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Sunday, 20 June 2021

From Facebook to Nassbook at London’s MICA Gallery

Egyptian artwork is showcased at the Modern Islamic and Contemporary Art Gallery in London in an exhibition entitled "From Facebook to Nassbook"

Sara Elkamel from London, Thursday 7 Jul 2011
Thomas Hartwell
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"From Facebook to Nassbook," which opened 6 July, delves into the artistic ripples of the Egyptian uprising that shook the Middle East region. The show is featured in London's Arab Arts Festival, "Shubbak — A window on contemporary Arab culture". The paintings and photographs showcased provide an insight into the potent creative energies of Egyptian and Arab artists, and their artistic reactions to the revolution.

The exhibition acknowledges the power of social networking websites in disseminating messages to the masses, and the role they played in mobilising the people. Still, Nassbook (people-book) is where the real power resides.

In "From Facebook to Nassbook," Egyptian artists capture their beloved Cairo in paint and photographs, bringing the city’s ardor and charm to be experienced by a wide and diverse audience. 

Change is not easy. But the January 25 Revolution proved that it is possible. After decades of fear, suppression and silence, the people spoke. They screamed for freedom. And as their courage grew infectious, social networking websites helped manifest the dream of a better tomorrow.

The Internet was undoubtedly one of the stars in the 25 January blockbuster. Facebook, Twitter, and YouTube enabled people to share experiences, to give others hope, and to freely express their diverse opinions.

The Internet amplified the sound of the revolution. Recorded on mobile phone cameras and other gadgets, the chants of a loud and bold revolution infiltrated every home in Egypt. Blasting from millions of computers throughout the nation, the word ‘freedom’ prevailed. And soon freedom itself (tasted for the first time by millions of Egyptians) prevailed.

On the Internet, Egyptians were able to flaunt their passion, and their sense of humour. Even in the darkest of days, Facebook and Twitter users provoked chuckles from tense citizens. Jokes circulated. The Internet fed people’s enthusiasm, awakened their appetite for information as well as for creative witticisms.

Art also played a major role in the revolution, emerging from the midst of the action in Tahrir Square and documenting the people’s uprising. But if artistic reactions to the uprising have been impulsive, they have also been purposeful. Like the revolution, spontaneity and hope pervades canvases nationwide. Furthermore, there has been a surge of artistic responses, which were raw and diverse, devoid of the factor of consumerism that maims genuine creativity in modern art.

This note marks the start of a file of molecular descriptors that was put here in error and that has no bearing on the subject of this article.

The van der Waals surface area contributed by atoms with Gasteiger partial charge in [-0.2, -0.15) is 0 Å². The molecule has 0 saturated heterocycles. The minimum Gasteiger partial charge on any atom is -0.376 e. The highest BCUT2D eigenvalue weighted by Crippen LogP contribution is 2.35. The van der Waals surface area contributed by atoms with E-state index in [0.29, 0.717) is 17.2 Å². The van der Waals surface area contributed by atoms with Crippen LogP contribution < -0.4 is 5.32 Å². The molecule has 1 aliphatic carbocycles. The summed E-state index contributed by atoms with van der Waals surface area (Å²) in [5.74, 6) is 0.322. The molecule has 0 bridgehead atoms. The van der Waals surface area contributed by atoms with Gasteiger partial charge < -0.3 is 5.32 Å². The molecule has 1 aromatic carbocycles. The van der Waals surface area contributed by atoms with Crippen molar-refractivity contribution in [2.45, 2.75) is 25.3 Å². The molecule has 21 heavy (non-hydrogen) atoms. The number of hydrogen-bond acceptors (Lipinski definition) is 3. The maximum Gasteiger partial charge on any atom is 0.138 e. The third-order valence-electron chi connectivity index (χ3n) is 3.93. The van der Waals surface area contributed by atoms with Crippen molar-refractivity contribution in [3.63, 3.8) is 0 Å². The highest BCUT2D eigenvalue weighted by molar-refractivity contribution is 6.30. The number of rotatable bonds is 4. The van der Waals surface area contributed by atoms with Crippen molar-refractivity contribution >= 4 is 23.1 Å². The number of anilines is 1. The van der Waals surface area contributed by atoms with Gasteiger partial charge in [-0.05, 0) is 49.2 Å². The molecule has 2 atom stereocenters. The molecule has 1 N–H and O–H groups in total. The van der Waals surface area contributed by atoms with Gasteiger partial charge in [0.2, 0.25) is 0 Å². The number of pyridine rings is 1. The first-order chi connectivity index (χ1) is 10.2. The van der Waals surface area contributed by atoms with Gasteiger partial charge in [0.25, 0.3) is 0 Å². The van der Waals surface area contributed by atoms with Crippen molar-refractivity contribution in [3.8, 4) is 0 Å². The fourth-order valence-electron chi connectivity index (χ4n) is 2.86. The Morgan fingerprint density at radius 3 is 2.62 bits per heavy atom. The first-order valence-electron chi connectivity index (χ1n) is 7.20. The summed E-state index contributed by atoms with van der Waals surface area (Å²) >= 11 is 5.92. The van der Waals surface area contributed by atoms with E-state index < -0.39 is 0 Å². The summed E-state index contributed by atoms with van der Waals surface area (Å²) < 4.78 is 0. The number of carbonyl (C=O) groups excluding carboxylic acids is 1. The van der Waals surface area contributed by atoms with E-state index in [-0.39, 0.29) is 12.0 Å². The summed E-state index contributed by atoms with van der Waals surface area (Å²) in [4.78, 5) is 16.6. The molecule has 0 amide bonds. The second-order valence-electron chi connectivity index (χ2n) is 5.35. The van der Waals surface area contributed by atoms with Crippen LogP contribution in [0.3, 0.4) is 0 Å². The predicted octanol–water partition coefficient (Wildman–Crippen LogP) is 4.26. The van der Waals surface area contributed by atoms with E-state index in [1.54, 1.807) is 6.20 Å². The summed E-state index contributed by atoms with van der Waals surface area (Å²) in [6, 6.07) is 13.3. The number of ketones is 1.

The Internet also played a major role in circulating artworks from Tahrir Square to audiences all over the nation. Social networking websites in particular boosted the exposure of revolutionary artwork.

In "From Facebook to Nassbook," Egyptian artist Khaled Hafez uses collage and paint to break cultural barriers. He combines ancient Egyptian symbols with modern magazine snapshots, laying out modern-day images of war in the style of hieroglyphics, effectively creating new symbols that tell a story of contemporary societal struggles.

Painted before revolution utterly transformed the Egyptian landscape, Hafez's pieces highlight the long-standing struggle for freedom in the region.

Adel El-Siwi, prominent Egyptian artist, paints elongated faces painted in raw, unruly brushstrokes that evoke a sense of motion and ambiguity. His brush carries paint across the canvas, blurring features and inspiring a second (and third) glance at every piece. El-Siwi’s artwork represents the charming side of life in Cairo and the mysticism of its people.

Cairo-based photojournalist Thomas Hartwell documents the January 25 Revolution in symbolic photography that tells the story in an instant. Taken right in the middle of the action in February, Hartwell’s photos are reminiscent of the struggles and triumphs of the uprising. The photos do not simply document: they set the scene that eventually helped topple Hosni Mubarak, who had seemed so irremovable. 

The MICA Gallery presents this collection as a platform for visual cultural commentary, and explores the seeds of the Egyptian revolution, the Arab Spring, and the hope that lies ahead.

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